S2A3 Biographical Database of Southern African Science




Simpson, Surgeon-Ma Robert John Shaw (meteorology)

Born: 22 February 1858, Place not known.
Died: 28 October 1931, London, England.

R.J.S. Simpson was awarded the degree Master of Arts (MA) by the University of Ediburgh in 1878. Switching to the study of medicine he next qualified as Bachelor of Medicine (MB) and Master of Surgery (CM) at the same university in 1882. For some time he worked as an assistant at the Royal Westminster Ophthalmological Hospital, London. In 1883 he joined the British Army and from 1891 to 1896 held the post of assistant surgeon at the Royal Arsenal, Woolwich, London. He became a member of the Ophthalmological Society of Great Britain and contributed a paper on "A case of abdominal aneurism" to the Army Medical Report in 1894. The next year he was promoted to major and married Jean M. Halley.

Simpson came to South Africa in 1896 as surgeon-major in the Army Medical Staff. In June 1896 he was in Cape Town, where he saw a brilliant double rainbow in the fog in front of Table Mountain, extending over the bay. He described it in "Rainbow at Cape Town, June 6th, 1896" in the Quarterly Journal of the Royal Meteorological Society (1896). Soon thereafter he moved to Pietermaritzburg, where he was associated with Station Hospital. By 1897 he was a member of the South African Medical Association and served on the council of its Pietermaritzburg branch. In 1898 his address was given as Fort Napier, Pietermaritzburg. During the Anglo-Boer War (1899-1902) he served as staff officer to the principal medical officer of the South African Field Forces and was awarded the Queen's medal (3 clasps) and King's medal (2 clasps). Years later he wrote "The medical history of the war in South Africa, an epidemiological essay", which was published in the Journal of the Royal Army Medical Corps and reprinted as a monograph (London, 1911, 236p).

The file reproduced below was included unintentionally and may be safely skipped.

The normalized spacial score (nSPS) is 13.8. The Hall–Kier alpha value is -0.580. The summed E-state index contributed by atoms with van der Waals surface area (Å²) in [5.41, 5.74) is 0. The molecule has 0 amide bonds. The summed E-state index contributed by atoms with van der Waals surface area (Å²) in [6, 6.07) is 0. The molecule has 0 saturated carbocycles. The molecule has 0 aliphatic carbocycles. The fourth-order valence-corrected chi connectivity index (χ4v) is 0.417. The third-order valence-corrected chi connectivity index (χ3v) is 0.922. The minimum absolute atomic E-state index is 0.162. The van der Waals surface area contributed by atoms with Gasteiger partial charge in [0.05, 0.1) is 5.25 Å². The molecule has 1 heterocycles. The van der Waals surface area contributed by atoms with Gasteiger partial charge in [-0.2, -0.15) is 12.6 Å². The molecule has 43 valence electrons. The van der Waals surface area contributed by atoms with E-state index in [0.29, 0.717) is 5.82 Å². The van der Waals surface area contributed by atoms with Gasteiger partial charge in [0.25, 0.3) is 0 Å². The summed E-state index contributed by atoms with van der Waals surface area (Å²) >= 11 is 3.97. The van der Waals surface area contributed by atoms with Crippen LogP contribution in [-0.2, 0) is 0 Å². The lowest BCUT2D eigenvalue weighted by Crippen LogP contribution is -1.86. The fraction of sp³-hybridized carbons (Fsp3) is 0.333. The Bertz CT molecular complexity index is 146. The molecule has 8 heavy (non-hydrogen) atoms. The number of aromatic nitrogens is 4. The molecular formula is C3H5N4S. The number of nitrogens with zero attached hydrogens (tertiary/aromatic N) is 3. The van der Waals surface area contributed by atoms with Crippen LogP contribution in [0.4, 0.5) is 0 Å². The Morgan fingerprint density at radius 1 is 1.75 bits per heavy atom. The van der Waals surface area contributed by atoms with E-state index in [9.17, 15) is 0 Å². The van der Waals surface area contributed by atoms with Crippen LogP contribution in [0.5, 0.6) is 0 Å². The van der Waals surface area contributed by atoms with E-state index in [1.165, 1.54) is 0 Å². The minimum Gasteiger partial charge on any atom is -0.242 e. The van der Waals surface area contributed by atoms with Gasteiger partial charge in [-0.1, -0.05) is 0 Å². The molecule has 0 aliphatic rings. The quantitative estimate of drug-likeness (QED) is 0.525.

In 1903 Simpson was promoted to lieutenant-colonel and from 1905 to 1909 held an appointment as professor of tropical medicine in the Royal Army Medical Corps. Following his promotion to colonel in 1912 he retired the next year. However, in August 1914, after the outbreak of World War I, he was recalled to service as assistant director of medical services for the Woolwich district.


List of sources:
Natal almanac, directory and yearly register, 1898.

National Union Catalogue, pre-1956 imprints. London: Mansell, 1968-1980.

South African medical directory for 1897. Cape Town: Cape Times, 1897.

South African Medical Journal (Series 2), 1898, Vol. 5, pp. 240-242: South African Medical Association [list of members].

Venter, R.J. Bibliography of regional meteorological literature. Vol. 1. Southern Africa, 1486-1948. Pretoria: Weather Bureau, 1949.

Who was who, Vol. 3, 2nd ed. London: Adam & Black, 1967.


Compiled by: C. Plug


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